Akel accused the government on Saturday of being a scandal-producing greenhouse over its handling of a slaughterhouse fracas, which brought other issues to the fore, including the closure of a state abattoir in 2013.
Akel district secretary, Christos Christophides, said the current administration has been handling all matters relating to Cypra slaughterhouse for the past eight years and had been turning the blind eye to all the wrongdoings that saw the public light.
He was responding to government spokesman Kyriacos Koushos who accused Akel on Friday of letting the state abattoir at Kofinou go bust. As a consequence, Koushos said, Cypra currently holds a dominant market position.
“The government spokesman’s idea to once more try to implicate the previous administration is becoming absurd,” Christophides said.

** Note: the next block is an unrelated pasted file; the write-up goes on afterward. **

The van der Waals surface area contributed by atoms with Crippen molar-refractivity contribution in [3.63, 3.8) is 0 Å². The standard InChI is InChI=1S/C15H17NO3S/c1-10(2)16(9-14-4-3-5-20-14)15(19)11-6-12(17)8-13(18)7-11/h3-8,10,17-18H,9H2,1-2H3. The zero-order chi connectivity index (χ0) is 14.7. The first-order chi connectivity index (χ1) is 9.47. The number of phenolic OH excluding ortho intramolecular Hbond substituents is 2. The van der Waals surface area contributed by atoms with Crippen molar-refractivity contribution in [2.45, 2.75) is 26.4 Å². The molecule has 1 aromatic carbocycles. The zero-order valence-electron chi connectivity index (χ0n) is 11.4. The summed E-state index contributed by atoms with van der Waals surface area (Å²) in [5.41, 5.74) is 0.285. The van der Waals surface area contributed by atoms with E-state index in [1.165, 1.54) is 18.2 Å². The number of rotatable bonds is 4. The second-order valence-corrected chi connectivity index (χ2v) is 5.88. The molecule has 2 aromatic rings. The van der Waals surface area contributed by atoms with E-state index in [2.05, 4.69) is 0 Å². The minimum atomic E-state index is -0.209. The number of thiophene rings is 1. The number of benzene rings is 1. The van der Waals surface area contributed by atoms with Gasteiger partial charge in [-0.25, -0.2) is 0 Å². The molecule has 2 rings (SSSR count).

The current administration’s involvement with big business interests was such, that it “has created a scandal-producing greenhouse.”
On Friday, Koushos said the Kofinou abattoir’s competitive position started to be undermined in 2003 when the market was opened. Akel held the interior ministry, which administered the facility, between 2004 and 2013, during which it accumulated a debt of €30m it could not repay, the spokesman said.
During Akel’s administration, the abattoir could not even afford to pay its electricity bill, he added.
The administration had come up with a restructuring plan, but it was rejected by the EU Commission and the abattoir eventually closed in 2013.
Cypra, which is owned by the family of the state treasurer, found itself under the spotlight last week after close to 100 staff tested positive for coronavirus.
Among them, some 60 foreign workers who, it later transpired, were asylum seekers working without permits.
It later emerged that the company faced other issues relating to building code violations and environmental wrongdoings.
Despite reports in the past, nothing had been done essentially to resolve the matters.